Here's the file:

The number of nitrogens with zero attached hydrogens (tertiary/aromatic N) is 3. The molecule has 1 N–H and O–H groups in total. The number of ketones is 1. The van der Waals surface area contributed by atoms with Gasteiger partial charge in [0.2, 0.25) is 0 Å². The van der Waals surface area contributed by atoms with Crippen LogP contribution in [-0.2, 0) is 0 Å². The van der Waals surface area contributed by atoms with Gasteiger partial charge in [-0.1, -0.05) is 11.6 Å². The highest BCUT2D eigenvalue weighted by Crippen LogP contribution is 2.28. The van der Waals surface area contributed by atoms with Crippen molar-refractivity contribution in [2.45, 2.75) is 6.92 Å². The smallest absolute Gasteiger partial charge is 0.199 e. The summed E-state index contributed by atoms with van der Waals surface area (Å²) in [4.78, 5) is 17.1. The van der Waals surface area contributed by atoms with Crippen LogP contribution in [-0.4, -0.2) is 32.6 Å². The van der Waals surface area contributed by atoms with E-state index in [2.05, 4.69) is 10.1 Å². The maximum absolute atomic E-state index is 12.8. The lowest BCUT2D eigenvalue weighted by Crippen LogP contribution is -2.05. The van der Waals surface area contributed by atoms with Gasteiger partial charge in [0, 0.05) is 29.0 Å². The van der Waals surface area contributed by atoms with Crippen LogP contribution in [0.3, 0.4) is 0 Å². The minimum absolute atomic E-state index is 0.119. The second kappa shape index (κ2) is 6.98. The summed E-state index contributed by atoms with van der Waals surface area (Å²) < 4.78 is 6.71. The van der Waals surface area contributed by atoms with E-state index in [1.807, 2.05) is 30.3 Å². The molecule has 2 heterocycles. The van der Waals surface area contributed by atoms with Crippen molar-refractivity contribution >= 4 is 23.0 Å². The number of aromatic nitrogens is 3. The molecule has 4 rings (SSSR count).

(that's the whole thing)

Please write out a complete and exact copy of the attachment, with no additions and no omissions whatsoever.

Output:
The number of nitrogens with zero attached hydrogens (tertiary/aromatic N) is 3. The molecule has 1 N–H and O–H groups in total. The number of ketones is 1. The van der Waals surface area contributed by atoms with Gasteiger partial charge in [0.2, 0.25) is 0 Å². The van der Waals surface area contributed by atoms with Crippen LogP contribution in [-0.2, 0) is 0 Å². The van der Waals surface area contributed by atoms with Gasteiger partial charge in [-0.1, -0.05) is 11.6 Å². The highest BCUT2D eigenvalue weighted by Crippen LogP contribution is 2.28. The van der Waals surface area contributed by atoms with Crippen molar-refractivity contribution in [2.45, 2.75) is 6.92 Å². The smallest absolute Gasteiger partial charge is 0.199 e. The summed E-state index contributed by atoms with van der Waals surface area (Å²) in [4.78, 5) is 17.1. The van der Waals surface area contributed by atoms with Crippen LogP contribution in [-0.4, -0.2) is 32.6 Å². The van der Waals surface area contributed by atoms with E-state index in [2.05, 4.69) is 10.1 Å². The maximum absolute atomic E-state index is 12.8. The lowest BCUT2D eigenvalue weighted by Crippen LogP contribution is -2.05. The van der Waals surface area contributed by atoms with Gasteiger partial charge in [0, 0.05) is 29.0 Å². The van der Waals surface area contributed by atoms with Crippen LogP contribution in [0.3, 0.4) is 0 Å². The minimum absolute atomic E-state index is 0.119. The second kappa shape index (κ2) is 6.98. The summed E-state index contributed by atoms with van der Waals surface area (Å²) < 4.78 is 6.71. The van der Waals surface area contributed by atoms with E-state index in [1.807, 2.05) is 30.3 Å². The molecule has 2 heterocycles. The van der Waals surface area contributed by atoms with Crippen molar-refractivity contribution >= 4 is 23.0 Å². The number of aromatic nitrogens is 3. The molecule has 4 rings (SSSR count).